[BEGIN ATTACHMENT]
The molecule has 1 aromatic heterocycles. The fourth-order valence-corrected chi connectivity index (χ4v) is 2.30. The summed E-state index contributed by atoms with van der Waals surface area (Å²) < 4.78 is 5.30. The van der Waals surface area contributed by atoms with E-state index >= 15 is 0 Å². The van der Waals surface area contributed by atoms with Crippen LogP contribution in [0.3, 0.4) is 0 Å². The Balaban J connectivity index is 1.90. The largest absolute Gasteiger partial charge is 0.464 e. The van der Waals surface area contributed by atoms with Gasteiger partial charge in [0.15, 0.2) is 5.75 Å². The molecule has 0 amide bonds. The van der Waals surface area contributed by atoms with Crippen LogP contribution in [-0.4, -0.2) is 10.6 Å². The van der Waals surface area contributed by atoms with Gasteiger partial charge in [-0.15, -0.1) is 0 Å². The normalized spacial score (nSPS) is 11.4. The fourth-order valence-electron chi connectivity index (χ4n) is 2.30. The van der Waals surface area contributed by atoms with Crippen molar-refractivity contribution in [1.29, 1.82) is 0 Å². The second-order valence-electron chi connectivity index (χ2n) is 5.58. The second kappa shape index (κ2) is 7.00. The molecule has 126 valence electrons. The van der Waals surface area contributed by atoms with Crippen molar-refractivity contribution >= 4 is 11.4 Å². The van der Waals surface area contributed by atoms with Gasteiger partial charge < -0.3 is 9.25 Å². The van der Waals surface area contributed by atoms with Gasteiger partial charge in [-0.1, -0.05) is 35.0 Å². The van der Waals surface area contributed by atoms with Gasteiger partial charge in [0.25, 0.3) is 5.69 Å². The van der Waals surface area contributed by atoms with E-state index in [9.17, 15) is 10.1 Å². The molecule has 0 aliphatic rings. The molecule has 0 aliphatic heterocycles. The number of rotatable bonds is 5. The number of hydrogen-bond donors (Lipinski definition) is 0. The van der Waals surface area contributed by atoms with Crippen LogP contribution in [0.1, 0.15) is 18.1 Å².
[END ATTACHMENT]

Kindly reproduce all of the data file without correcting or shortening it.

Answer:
The molecule has 1 aromatic heterocycles. The fourth-order valence-corrected chi connectivity index (χ4v) is 2.30. The summed E-state index contributed by atoms with van der Waals surface area (Å²) < 4.78 is 5.30. The van der Waals surface area contributed by atoms with E-state index >= 15 is 0 Å². The van der Waals surface area contributed by atoms with Crippen LogP contribution in [0.3, 0.4) is 0 Å². The Balaban J connectivity index is 1.90. The largest absolute Gasteiger partial charge is 0.464 e. The van der Waals surface area contributed by atoms with Gasteiger partial charge in [0.15, 0.2) is 5.75 Å². The molecule has 0 amide bonds. The van der Waals surface area contributed by atoms with Crippen LogP contribution in [-0.4, -0.2) is 10.6 Å². The van der Waals surface area contributed by atoms with Gasteiger partial charge in [-0.15, -0.1) is 0 Å². The normalized spacial score (nSPS) is 11.4. The fourth-order valence-electron chi connectivity index (χ4n) is 2.30. The van der Waals surface area contributed by atoms with Crippen molar-refractivity contribution in [1.29, 1.82) is 0 Å². The second-order valence-electron chi connectivity index (χ2n) is 5.58. The second kappa shape index (κ2) is 7.00. The molecule has 126 valence electrons. The van der Waals surface area contributed by atoms with Crippen molar-refractivity contribution >= 4 is 11.4 Å². The van der Waals surface area contributed by atoms with Gasteiger partial charge < -0.3 is 9.25 Å². The van der Waals surface area contributed by atoms with Gasteiger partial charge in [-0.1, -0.05) is 35.0 Å². The van der Waals surface area contributed by atoms with Gasteiger partial charge in [0.25, 0.3) is 5.69 Å². The van der Waals surface area contributed by atoms with E-state index in [9.17, 15) is 10.1 Å². The molecule has 0 aliphatic rings. The molecule has 0 aliphatic heterocycles. The number of rotatable bonds is 5. The number of hydrogen-bond donors (Lipinski definition) is 0. The van der Waals surface area contributed by atoms with Crippen LogP contribution in [0.1, 0.15) is 18.1 Å².